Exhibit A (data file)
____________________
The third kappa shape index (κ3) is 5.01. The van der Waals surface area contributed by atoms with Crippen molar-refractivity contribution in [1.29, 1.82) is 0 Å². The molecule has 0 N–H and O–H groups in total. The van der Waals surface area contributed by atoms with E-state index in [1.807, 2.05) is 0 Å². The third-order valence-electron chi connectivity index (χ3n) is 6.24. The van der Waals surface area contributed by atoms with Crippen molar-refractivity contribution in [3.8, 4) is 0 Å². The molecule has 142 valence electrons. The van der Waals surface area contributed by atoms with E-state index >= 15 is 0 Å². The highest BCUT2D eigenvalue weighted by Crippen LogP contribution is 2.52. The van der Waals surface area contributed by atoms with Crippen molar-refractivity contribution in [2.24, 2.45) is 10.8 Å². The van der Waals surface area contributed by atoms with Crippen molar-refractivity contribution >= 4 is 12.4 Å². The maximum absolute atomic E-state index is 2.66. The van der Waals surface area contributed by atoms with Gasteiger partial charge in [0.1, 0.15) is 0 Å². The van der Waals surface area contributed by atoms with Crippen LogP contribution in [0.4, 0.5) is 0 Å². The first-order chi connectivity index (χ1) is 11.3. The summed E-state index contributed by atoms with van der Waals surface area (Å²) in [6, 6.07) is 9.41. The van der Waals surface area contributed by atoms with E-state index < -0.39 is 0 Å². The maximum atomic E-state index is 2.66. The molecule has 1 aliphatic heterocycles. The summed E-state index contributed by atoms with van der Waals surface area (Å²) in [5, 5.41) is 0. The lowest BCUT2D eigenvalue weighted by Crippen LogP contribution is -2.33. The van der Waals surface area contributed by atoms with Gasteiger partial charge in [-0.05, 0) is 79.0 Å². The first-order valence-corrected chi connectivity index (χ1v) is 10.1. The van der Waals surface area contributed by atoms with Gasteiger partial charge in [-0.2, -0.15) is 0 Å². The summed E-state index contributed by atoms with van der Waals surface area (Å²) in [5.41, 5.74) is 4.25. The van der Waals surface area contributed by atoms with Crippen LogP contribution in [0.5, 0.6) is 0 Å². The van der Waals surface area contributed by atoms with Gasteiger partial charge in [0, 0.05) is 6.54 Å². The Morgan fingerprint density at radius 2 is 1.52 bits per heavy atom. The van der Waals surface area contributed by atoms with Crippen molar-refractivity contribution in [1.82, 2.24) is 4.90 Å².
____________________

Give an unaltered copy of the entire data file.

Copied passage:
The third kappa shape index (κ3) is 5.01. The van der Waals surface area contributed by atoms with Crippen molar-refractivity contribution in [1.29, 1.82) is 0 Å². The molecule has 0 N–H and O–H groups in total. The van der Waals surface area contributed by atoms with E-state index in [1.807, 2.05) is 0 Å². The third-order valence-electron chi connectivity index (χ3n) is 6.24. The van der Waals surface area contributed by atoms with Crippen molar-refractivity contribution in [3.8, 4) is 0 Å². The molecule has 142 valence electrons. The van der Waals surface area contributed by atoms with E-state index >= 15 is 0 Å². The highest BCUT2D eigenvalue weighted by Crippen LogP contribution is 2.52. The van der Waals surface area contributed by atoms with Crippen molar-refractivity contribution in [2.24, 2.45) is 10.8 Å². The van der Waals surface area contributed by atoms with Crippen molar-refractivity contribution >= 4 is 12.4 Å². The maximum absolute atomic E-state index is 2.66. The van der Waals surface area contributed by atoms with Gasteiger partial charge in [0.1, 0.15) is 0 Å². The van der Waals surface area contributed by atoms with Crippen LogP contribution in [0.4, 0.5) is 0 Å². The first-order chi connectivity index (χ1) is 11.3. The summed E-state index contributed by atoms with van der Waals surface area (Å²) in [6, 6.07) is 9.41. The van der Waals surface area contributed by atoms with E-state index < -0.39 is 0 Å². The maximum atomic E-state index is 2.66. The molecule has 1 aliphatic heterocycles. The summed E-state index contributed by atoms with van der Waals surface area (Å²) in [5, 5.41) is 0. The lowest BCUT2D eigenvalue weighted by Crippen LogP contribution is -2.33. The van der Waals surface area contributed by atoms with Gasteiger partial charge in [-0.05, 0) is 79.0 Å². The first-order valence-corrected chi connectivity index (χ1v) is 10.1. The van der Waals surface area contributed by atoms with Gasteiger partial charge in [-0.2, -0.15) is 0 Å². The summed E-state index contributed by atoms with van der Waals surface area (Å²) in [5.41, 5.74) is 4.25. The van der Waals surface area contributed by atoms with Crippen LogP contribution in [0.5, 0.6) is 0 Å². The van der Waals surface area contributed by atoms with Gasteiger partial charge in [0, 0.05) is 6.54 Å². The Morgan fingerprint density at radius 2 is 1.52 bits per heavy atom. The van der Waals surface area contributed by atoms with Crippen molar-refractivity contribution in [1.82, 2.24) is 4.90 Å².